[swift-evolution] Strings in Swift 4

Jordan Rose jordan_rose at apple.com
Fri Jan 20 18:48:58 CST 2017

>>  Are the backing representations for String also the same types that can be exposed statically (as in the mentioned `NFCNormalizedUTF16String`)?
> Roughly.  I think we want at least the following backing representations for String:
> 1. The two compressed representations used by Cocoa "tagged pointer" strings
> 2. A third "tagged pointer" representation that stores 63 bits of UTF-16 (so arbitrary UnicodeScalars and most Characters can be stored efficiently)
> 3. A known Latin-1 backing store that we can fast-path
> 4. A known UTF-16 backing store
> 5. A type-erased arbitrary (or nearly-arbitrary, if we have to accept a UTF16 subset restriction) instance of Unicode
> It's possible that some of the representations in the range 3...5 can be collapsed into one.

Cocoa's "tagged pointer" string actually has three representations, which external developer Mike Ash covered in detail on his blog <https://mikeash.com/pyblog/friday-qa-2015-07-31-tagged-pointer-strings.html>:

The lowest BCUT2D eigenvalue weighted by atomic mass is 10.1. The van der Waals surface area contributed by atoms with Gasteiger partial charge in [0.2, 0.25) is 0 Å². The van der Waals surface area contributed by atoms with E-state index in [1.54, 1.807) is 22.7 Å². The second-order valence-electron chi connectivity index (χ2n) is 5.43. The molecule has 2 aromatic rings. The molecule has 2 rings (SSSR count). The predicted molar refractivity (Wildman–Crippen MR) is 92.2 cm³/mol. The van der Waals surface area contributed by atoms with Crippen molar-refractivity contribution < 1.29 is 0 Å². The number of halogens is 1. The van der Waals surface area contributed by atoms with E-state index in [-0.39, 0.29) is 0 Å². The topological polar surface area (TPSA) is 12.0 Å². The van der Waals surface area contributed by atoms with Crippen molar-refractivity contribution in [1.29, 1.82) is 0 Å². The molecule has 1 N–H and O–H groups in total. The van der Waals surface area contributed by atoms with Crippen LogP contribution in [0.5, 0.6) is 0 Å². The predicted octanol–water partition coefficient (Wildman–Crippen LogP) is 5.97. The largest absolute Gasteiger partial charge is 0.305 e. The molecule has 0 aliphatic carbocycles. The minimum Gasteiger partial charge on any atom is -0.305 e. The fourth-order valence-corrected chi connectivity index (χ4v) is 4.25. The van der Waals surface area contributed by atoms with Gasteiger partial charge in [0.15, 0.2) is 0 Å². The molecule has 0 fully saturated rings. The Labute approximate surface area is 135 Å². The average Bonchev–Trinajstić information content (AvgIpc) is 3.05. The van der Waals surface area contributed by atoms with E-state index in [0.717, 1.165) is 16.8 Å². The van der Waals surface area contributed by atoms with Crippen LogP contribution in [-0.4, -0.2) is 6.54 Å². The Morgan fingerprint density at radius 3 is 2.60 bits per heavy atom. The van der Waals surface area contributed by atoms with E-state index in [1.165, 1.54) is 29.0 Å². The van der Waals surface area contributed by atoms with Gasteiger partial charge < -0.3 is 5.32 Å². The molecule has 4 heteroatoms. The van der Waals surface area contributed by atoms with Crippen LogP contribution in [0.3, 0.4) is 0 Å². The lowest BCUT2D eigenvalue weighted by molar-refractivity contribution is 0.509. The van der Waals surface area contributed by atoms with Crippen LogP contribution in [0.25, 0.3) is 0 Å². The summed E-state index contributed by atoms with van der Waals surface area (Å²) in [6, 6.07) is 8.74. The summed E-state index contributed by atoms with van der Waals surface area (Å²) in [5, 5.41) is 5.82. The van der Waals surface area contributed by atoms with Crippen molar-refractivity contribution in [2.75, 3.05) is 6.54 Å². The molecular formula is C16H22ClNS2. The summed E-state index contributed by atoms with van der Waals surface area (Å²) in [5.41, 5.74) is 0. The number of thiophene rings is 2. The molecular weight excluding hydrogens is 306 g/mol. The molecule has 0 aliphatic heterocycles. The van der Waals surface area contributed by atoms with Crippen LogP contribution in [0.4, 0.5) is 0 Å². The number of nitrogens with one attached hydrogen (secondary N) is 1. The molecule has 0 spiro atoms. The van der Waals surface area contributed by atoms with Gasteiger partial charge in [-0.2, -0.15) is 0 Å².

> Thus we can see that the structure of the tagged pointer strings is:
> 	• If the length is between 0 and 7, store the string as raw eight-bit characters.
> 	• If the length is 8 or 9, store the string in a six-bit encoding, using the alphabet "eilotrm.apdnsIc ufkMShjTRxgC4013bDNvwyUL2O856P-B79AFKEWV_zGJ/HYX".
> 	• If the length is 10 or 11, store the string in a five-bit encoding, using the alphabet "eilotrm.apdnsIc ufkMShjTRxgC4013"

None of this is currently part of Foundation's ABI, of course, and technically it wouldn't have to be part of Swift's either. The particular thing I wanted to note is that they went with UTF-8 instead of UTF-16 for the non-alphabetic representation*; burning an additional representation that can store 3 UTF-16 code units may or may not be worth it.


* at least in 2015 when Mike Ash disassembled that particular Foundation. I'm not sure if we're allowed to share what Foundation is currently doing and if it is different.
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